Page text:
Several hours before Mets captain David Wright took his final at-bat as a big leaguer, thousands of well-wishers gathered outside Citi Field to prepare for what would be a memorable sendoff for their beloved third baseman. From a father and daughter having a catch on the pavement just beyond the old home run apple to veteran security guards swapping personal tales about No. 5 in front of the Jackie Robinson Rotunda, Wright’s impact on each of their lives was on full display on a sunny Saturday afternoon in Queens.
As throngs of folks lucky enough to land tickets formed long lines that snaked from the ballpark’s main entrance all the way to Roosevelt Avenue and the stairs to the 7 train, a family of five milled about near the third base marker from Shea Stadium, their young son beaming from ear to ear, exclaiming, “I can say I stood on the same third base as David Wright!”
Others in the parking lot were similarly appreciative, but also melancholy about their favorite Met’s impending swan song. By the close of the on-field theatrics later that night, both Wright and many in the stands had shed their share of tears. The waterworks began much sooner for some tailgating supporters, however.
Donning a standard-issue David Wright home jersey and struggling to contain her sadness about the finality of the moment, Anna Connelly’s dark sunglasses couldn’t mask the wave of emotion hidden behind their lenses.
“I’m hoping I’m not going to cry,” said the Dumont, New Jersey resident, a proud member of the Flushing faithful since 1973. “His teammates love him and he tried so hard. It’s such a shame that he has to go out like this but I’m so glad to be at this game.”
“He’s just classy. You don’t hear anything bad about him, and for his daughters to be able to see him play is something amazing,” a choked-up Connelly added. “That he could make this comeback, and the work that he has to take just to be able to play a game. Hours to get ready, I can’t believe it and I can’t believe I’m here. I just can’t.”
Kyle Brancato, 25, reflected on Wright’s debut and how he rooted for the always-smiling Virginia kid from day one.
“He means the world to me. I remember distinctly listening to his first game on the radio when they were playing the Expos and there was something about him,” Brancato said, wearing an orange T-shirt with the word ‘Captain’ emblazoned across the chest. “Announcers were talking about him and talking about his experiences in the minors coming up, and over the years I feel like whether they were winning or losing he was just always the first one doing an interview, talking about how much he loved being a Met, and obviously on the field he was going to be a Hall of Famer. It didn’t work out but he’s always going to be Hall of Famer in my eyes, for sure. He was that good.”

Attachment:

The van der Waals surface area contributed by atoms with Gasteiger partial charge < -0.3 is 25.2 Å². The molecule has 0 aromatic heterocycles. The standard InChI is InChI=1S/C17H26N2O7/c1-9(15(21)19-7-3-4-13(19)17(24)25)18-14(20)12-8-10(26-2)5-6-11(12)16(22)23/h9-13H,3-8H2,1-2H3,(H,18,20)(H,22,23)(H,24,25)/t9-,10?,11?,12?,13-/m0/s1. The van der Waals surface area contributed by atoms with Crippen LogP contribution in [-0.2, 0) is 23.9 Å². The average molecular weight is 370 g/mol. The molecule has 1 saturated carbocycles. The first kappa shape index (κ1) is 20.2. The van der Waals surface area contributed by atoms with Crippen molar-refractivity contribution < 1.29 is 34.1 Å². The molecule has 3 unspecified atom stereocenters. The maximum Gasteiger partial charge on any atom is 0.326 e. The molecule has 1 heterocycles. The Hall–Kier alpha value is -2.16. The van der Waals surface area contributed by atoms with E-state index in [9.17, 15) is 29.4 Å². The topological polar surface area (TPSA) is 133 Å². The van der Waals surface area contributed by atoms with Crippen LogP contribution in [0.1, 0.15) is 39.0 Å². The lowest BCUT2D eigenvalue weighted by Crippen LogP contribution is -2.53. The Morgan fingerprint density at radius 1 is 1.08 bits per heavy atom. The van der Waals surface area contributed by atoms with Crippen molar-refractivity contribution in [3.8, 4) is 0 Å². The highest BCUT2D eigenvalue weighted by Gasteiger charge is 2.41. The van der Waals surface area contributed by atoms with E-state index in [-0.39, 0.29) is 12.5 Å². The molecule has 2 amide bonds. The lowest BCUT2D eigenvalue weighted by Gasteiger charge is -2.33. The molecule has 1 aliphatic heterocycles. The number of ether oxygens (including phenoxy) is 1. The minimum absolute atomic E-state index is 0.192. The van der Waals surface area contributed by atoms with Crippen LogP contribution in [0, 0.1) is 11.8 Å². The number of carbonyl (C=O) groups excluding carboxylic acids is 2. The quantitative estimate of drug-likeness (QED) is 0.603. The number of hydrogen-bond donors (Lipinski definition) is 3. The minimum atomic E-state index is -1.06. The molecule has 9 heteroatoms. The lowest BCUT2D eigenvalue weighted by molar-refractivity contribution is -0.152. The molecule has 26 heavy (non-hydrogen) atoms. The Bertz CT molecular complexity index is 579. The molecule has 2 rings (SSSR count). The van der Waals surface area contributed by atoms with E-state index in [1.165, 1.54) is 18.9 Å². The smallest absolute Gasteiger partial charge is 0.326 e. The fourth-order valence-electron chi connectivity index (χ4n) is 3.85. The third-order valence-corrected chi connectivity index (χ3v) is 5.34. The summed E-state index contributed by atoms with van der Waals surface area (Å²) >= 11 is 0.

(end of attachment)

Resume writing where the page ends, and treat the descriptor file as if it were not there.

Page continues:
Brancato’s pal, Michael Bonello, saw the night as a kind of closing time for his younger years.
“It’s going to be an end of an era,” Bonello said about Wright and Jose Reyes taking the field together for the last time. “A bit of my childhood leaves today along with them.”
Long Island native and lifelong Mets fan Tim Massa spoke passionately about Wright, comparing him to another New York baseball idol.
“Wright has a special place for me based on his pride to wear the orange and blue. He loved being a Met,” said the 57-year-old Massa. “Wright wanted to be a Met and never wanted to be anything but a Met and you’ve got to respect that. He’s the closest we have to our Derek Jeter.”
Massa added: “I’m a grown man but I’m going to cry. I know it. It’s going to happen. Listen, baseball is threaded into your body. You’ve got to be a special guy to be a Met fan because they put you through hell, but that’s what it is to be a Met fan and having a David Wright day, it can’t be better than this.”
Massa’s son, T.J., a fan since the late ’90s, has tried to follow Wright’s lead off the field as well.
“David Wright came up when I was just like in the sixth or seventh grade and I was immediately drawn to him in the way he carried himself and he was such a great ballplayer and he was such a leader,” the younger Massa said. “I always kind of wanted to be like that myself in my life. I just always looked up to David, one of my favorites of all time.”
Eventually, they all huddled inside the park to watch a game that they’ll never forget, and as Saturday night turned into early Sunday, a flock of weary scribes hung around in front of Wright’s locker in a mostly empty Mets clubhouse. Several cracked jokes with the always affable third baseman, the class that Connelly alluded to still on display despite a physically and emotionally draining couple of days. With family and friends waiting patiently in the hallway to continue the celebration, Wright had a few kind words and a handshake for every one of us individually. No big surprise, though. Since 2004, that was David Wright. I imagine that it always will be.
Photo credit: Scott Orgera; pictured: Kyle Brancato (left) and Michael Bonello (right)